We ran out of sunlight as we were approaching camp. There was practically no shoulder, and I couldn't see anything but the blinky light in front of me. TERRIFYING. We made our way to the campsite. The support car was stuck in traffic so I insisted that everyone lay on their backs and put their legs up while we waited. What a day.
Day 5: We woke up at beautiful Lake Cachuma. I was pumped because I am a super fan of the television show "Psych", and I just knew they'd filmed something there. I googled, and sure enough, they did. I also learned that while the show is set in Santa Barbara, it was mostly filmed in Vancouver. I hadn't felt so betrayed since I discovered Friends wasn't filmed in NYC. Ah well. We spent the day taking a much needed break and did some small town exploration, visited the laundromat, ate some ice cream, and got some very welcome rest!
Day 6: We were thrilled to know that the worst of it was over! We'd climbed every mountain, forded every stream, and followed every rainbow. Or so it felt like it. 78 miles seemed like a breeze. We cruised down the Pacific Coast Highway, enjoying the sights and each other, and ended our day on the beach at Point Mugu. It was absolutely wonderful.
Day 7: Almost there. I really enjoyed biking through Santa Monica, Malibu, and Laguna beach. I don't know much about So Cal, but day 7 seemed like a tour of Hollywood 90's TV show sets. I enjoy the beach, but I get bored with it quickly. Give me a bustling NYC any day, and I'll take it.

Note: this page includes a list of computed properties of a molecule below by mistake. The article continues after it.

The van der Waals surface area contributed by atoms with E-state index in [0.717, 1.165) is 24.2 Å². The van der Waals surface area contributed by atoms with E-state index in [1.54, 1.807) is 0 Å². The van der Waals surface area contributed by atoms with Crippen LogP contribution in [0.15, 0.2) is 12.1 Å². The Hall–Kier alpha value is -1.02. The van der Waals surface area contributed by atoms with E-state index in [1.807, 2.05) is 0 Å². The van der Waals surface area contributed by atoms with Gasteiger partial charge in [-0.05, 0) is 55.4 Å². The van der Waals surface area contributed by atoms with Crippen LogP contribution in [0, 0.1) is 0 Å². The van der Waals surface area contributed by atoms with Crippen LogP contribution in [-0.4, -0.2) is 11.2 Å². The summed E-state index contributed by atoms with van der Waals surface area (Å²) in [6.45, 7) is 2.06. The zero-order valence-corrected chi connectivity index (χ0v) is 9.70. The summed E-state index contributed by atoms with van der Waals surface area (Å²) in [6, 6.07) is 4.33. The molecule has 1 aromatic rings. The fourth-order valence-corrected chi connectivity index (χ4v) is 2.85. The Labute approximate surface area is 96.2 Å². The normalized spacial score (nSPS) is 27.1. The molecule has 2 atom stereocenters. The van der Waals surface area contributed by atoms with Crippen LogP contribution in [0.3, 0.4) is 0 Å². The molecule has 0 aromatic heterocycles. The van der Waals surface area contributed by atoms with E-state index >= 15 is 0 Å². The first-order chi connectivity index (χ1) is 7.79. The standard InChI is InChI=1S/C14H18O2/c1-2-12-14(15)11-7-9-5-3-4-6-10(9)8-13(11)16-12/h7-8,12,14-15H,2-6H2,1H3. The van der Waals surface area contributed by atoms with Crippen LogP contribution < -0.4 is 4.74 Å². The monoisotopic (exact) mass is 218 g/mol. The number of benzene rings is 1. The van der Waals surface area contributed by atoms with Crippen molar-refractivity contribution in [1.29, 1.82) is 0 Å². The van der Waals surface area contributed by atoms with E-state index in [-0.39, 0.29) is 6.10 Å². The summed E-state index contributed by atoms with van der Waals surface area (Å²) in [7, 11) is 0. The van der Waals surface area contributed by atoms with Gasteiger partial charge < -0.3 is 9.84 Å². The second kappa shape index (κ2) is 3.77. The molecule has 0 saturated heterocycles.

Day 8: This was the day that would never end. We were all riding bikes meant for aggressive group riding, NOT bike touring. When I say everything hurt, I mean, EVERYTHING hurt. The final stretch into San Diego reminded me a lot of New Jersey. There were lots of corporate-looking buildings and suburban bike trails. Then came the hill. Holy cow, it wasn't steep, but it felt like it went on forever. We passed a man who'd pulled over to the side of the road. He had a trailer attached to his bike and appeared to be recording himself with a handycam. He looked very distressed. I imagine that recording started "if you're seeing this, I probably didn't make it". Poor fella.
We made it over the top and gave ourselves a snack break. I'd been saving a bag of sour worms for a time where I'd need a pick-me-up. The time had come. The rest of the day sort of dragged on. I think we'd all reached our limit and were ready for the sweet relief of dinner, drinks, and a real bed.